Following Bachu et al. (2007) the underlying assumption made in the estimates of the CO2 storage capacity of oil and gas fields is that the volume previously occupied by the produced hydrocarbons is available for CO2 storage. This assumption is generally valid for pressure-depleted reservoirs that are not in hydrodynamic contact with an aquifer, or that are not flooded during secondary and tertiary oil recovery. In reservoirs that are in hydrodynamic contact with an underlying aquifer, or are purposefully water-flooded during secondary production, formation water or injected water invades the reservoir as the pressure declines because of production, leading to a decrease in the pore space available for CO2 storage. CO2 injection can partially reverse any water influx, thus making more pore space available for CO2. However, not all the previously hydrocarbon-saturated pore space will become available for CO2 because some of the invading water will be trapped in the pore space due to capillarity, viscous fingering and gravity effects (Stevens et al., 2001).

Another important assumption is that CO2 will be injected into depleted oil and gas reservoirs until the reservoir pressure is brought back to the initial (virgin) reservoir pressure. In some cases reservoir depletion could damage the integrity of the reservoir and/or caprock, in which case it might not be possible to inject until the initial reservoir pressure is reached and the capacity would be lower. In other cases the pressure could be raised beyond the original reservoir pressure as long as it remains safely below the lesser of the capillary entry pressure and the threshold rock-fracturing pressure of the seal (caprock), in which case the CO2 storage capacity would be higher due to CO2 compression. However, raising the storage pressure to or beyond the original reservoir pressure requires a case-by-case reservoir analysis that is not practical for basin-scale evaluations.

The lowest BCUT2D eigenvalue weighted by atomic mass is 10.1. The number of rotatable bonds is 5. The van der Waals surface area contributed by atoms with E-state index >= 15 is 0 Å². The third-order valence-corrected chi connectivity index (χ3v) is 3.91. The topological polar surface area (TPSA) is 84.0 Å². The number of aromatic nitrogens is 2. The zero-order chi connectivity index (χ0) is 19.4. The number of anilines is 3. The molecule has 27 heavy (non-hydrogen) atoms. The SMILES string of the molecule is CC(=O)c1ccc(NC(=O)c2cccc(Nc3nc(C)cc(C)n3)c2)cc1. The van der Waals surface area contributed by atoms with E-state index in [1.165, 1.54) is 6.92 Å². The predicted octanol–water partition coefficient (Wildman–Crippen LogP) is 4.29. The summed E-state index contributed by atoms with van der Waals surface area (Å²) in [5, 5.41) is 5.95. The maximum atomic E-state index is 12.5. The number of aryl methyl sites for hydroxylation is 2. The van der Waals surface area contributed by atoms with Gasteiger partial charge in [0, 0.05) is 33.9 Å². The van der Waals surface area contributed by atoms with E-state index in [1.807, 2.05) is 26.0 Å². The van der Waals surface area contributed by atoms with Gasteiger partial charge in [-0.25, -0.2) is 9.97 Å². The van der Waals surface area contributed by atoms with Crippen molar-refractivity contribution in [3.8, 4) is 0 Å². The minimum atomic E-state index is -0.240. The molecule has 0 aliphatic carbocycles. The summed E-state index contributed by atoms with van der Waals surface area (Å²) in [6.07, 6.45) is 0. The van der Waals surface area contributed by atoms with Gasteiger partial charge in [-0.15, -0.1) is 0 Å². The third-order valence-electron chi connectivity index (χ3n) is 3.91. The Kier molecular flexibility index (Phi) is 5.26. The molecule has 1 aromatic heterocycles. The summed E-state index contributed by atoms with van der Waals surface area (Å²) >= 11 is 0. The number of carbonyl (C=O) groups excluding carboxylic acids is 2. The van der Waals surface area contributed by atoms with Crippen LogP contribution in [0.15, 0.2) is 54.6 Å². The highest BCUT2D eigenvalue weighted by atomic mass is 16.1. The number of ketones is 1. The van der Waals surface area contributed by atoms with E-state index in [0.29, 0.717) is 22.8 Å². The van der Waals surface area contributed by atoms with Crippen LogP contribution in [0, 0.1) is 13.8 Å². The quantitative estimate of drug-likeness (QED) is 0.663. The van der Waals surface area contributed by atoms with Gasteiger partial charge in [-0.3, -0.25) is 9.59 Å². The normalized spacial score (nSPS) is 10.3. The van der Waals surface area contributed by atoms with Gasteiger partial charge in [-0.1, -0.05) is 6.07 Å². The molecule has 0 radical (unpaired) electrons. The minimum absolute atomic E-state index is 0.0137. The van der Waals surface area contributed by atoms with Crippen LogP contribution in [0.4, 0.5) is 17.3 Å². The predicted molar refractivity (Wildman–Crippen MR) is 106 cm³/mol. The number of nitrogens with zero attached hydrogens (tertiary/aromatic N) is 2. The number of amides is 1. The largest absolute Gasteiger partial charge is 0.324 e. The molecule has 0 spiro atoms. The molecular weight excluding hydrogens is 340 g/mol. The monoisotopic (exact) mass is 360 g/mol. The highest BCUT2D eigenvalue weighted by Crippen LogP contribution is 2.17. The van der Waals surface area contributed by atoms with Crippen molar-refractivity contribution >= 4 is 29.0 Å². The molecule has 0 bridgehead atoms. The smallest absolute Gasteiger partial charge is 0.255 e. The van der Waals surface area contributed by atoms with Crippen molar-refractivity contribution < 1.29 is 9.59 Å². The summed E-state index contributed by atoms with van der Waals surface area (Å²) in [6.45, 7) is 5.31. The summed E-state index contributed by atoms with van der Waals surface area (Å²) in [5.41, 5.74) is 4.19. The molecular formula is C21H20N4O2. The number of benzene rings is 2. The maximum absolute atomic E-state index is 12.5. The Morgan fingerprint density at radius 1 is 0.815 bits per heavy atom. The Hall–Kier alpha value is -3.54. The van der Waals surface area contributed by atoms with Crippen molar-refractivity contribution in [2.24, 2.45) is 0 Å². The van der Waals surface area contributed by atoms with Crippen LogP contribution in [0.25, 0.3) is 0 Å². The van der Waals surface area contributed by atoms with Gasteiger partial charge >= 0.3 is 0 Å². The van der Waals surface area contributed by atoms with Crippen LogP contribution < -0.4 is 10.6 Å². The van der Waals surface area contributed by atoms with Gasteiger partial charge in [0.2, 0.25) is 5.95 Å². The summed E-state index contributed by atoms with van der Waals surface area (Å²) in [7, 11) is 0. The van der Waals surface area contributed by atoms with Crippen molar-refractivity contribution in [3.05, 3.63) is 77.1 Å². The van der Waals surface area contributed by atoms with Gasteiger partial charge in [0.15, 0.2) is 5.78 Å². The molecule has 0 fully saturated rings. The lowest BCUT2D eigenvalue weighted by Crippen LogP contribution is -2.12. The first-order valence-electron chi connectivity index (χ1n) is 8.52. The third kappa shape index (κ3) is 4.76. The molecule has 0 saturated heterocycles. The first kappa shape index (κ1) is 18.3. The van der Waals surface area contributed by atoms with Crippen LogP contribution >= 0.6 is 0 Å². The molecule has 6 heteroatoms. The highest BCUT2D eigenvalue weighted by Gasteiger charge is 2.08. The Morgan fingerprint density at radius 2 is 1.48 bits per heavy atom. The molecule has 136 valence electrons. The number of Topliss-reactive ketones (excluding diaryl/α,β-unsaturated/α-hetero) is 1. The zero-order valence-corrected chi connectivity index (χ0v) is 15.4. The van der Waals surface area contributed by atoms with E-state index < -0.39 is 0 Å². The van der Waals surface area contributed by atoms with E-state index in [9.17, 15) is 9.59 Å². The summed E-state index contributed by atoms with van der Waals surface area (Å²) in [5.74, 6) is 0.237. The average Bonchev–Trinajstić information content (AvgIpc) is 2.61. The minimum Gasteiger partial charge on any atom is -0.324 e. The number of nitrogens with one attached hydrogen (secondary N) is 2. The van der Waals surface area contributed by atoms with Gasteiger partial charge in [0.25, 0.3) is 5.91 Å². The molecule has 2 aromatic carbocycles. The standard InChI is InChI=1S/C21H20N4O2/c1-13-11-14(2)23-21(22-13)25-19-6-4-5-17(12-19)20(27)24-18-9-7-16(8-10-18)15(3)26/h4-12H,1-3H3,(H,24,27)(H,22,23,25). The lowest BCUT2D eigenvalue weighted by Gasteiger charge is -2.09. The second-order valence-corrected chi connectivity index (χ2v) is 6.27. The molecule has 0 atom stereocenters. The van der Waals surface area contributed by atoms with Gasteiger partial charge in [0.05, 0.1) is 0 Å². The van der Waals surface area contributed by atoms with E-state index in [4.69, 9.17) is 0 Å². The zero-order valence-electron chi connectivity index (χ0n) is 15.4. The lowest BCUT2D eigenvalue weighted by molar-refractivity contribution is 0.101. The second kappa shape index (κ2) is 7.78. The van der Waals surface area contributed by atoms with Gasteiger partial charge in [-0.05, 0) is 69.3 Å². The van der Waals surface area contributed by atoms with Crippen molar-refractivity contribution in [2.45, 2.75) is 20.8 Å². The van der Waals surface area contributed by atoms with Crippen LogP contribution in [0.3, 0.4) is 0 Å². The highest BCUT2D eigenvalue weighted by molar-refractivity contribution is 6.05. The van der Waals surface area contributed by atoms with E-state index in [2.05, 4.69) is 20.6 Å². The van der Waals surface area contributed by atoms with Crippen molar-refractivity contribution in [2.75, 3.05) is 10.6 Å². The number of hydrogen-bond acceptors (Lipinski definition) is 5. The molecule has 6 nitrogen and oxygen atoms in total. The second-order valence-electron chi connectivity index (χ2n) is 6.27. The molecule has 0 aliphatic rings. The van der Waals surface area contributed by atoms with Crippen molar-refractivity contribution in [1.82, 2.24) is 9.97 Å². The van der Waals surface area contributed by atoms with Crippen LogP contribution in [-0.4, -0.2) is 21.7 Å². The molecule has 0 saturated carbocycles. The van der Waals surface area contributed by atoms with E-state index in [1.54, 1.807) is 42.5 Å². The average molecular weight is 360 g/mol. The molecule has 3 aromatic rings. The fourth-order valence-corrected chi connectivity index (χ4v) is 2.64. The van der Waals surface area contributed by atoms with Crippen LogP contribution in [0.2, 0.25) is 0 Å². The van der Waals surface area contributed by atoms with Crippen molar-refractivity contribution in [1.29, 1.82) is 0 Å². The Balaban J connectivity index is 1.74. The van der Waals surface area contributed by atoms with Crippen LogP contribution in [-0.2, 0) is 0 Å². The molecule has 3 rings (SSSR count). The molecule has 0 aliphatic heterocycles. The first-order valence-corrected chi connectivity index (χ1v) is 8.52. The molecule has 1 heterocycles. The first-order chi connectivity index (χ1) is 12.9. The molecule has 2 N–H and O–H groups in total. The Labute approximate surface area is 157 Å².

Finally, in many cases the structure that hosts a hydrocarbon reservoir is not filled with oil and/or gas to the spill point. In such cases, the additional pore space down to the spill point might also be used for CO2 storage, but, to achieve this, the pressure would have to be increased beyond the original reservoir pressure, as discussed previously. In the time available for this study, it was not possible to determine which of the oil and gas fields were filled to spill point, so it was assumed that they were all full to spill point before production started.

Storage capacity calculations

There is no published information at all about many of the oil and gas fields in India. The CO2 storage capacity of these fields could not be estimated individually. State-by-state reserves figures are available in India but the reserves quoted are remaining reserves rather than remaining plus recovered reserves.

For many other fields only the ultimately recoverable reserves (URR) of oil and gas are publicly available. In order to estimate the pore space occupied by the URR, several assumptions had to be made. These are listed below:

  • Unless field-specific information is available, it is assumed that all gas produced from fields with oil production is dissolved gas, the reservoir volume of which can be accounted for by applying a formation volume factor (FVF). This will likely result in an underestimate of CO2 storage capacity because some of the fields likely have gas caps, and this pore space will not be accounted for in the calculations.
  • The formation volume factor applied to all oil fields is 1.2 unless there is field-specific information available.